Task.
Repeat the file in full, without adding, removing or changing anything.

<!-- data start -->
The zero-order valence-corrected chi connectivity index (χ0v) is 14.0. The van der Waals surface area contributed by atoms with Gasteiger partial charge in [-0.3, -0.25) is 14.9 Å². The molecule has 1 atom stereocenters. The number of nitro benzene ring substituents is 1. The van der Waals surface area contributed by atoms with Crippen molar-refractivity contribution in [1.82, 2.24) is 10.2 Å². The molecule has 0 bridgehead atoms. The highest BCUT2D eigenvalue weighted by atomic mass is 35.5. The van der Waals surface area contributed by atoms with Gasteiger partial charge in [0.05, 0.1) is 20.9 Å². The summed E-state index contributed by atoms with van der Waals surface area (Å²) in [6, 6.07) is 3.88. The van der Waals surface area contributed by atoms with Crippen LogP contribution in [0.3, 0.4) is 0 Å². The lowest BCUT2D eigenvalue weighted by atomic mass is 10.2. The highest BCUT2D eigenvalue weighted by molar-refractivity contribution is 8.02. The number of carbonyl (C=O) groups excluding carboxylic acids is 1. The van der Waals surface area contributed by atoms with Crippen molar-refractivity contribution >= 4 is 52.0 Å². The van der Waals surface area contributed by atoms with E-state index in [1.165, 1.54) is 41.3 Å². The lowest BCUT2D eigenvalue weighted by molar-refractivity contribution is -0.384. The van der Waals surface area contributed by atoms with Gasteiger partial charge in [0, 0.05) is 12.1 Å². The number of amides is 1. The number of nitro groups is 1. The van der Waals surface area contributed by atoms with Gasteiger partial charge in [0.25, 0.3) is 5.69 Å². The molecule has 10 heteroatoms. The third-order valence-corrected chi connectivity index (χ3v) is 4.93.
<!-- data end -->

The zero-order valence-corrected chi connectivity index (χ0v) is 14.0. The van der Waals surface area contributed by atoms with Gasteiger partial charge in [-0.3, -0.25) is 14.9 Å². The molecule has 1 atom stereocenters. The number of nitro benzene ring substituents is 1. The van der Waals surface area contributed by atoms with Crippen molar-refractivity contribution in [1.82, 2.24) is 10.2 Å². The molecule has 0 bridgehead atoms. The highest BCUT2D eigenvalue weighted by atomic mass is 35.5. The van der Waals surface area contributed by atoms with Gasteiger partial charge in [0.05, 0.1) is 20.9 Å². The summed E-state index contributed by atoms with van der Waals surface area (Å²) in [6, 6.07) is 3.88. The van der Waals surface area contributed by atoms with Crippen LogP contribution in [0.3, 0.4) is 0 Å². The lowest BCUT2D eigenvalue weighted by atomic mass is 10.2. The highest BCUT2D eigenvalue weighted by molar-refractivity contribution is 8.02. The number of carbonyl (C=O) groups excluding carboxylic acids is 1. The van der Waals surface area contributed by atoms with Crippen molar-refractivity contribution >= 4 is 52.0 Å². The van der Waals surface area contributed by atoms with E-state index in [1.165, 1.54) is 41.3 Å². The lowest BCUT2D eigenvalue weighted by molar-refractivity contribution is -0.384. The van der Waals surface area contributed by atoms with Gasteiger partial charge in [0, 0.05) is 12.1 Å². The number of amides is 1. The number of nitro groups is 1. The van der Waals surface area contributed by atoms with Gasteiger partial charge in [0.25, 0.3) is 5.69 Å². The molecule has 10 heteroatoms. The third-order valence-corrected chi connectivity index (χ3v) is 4.93.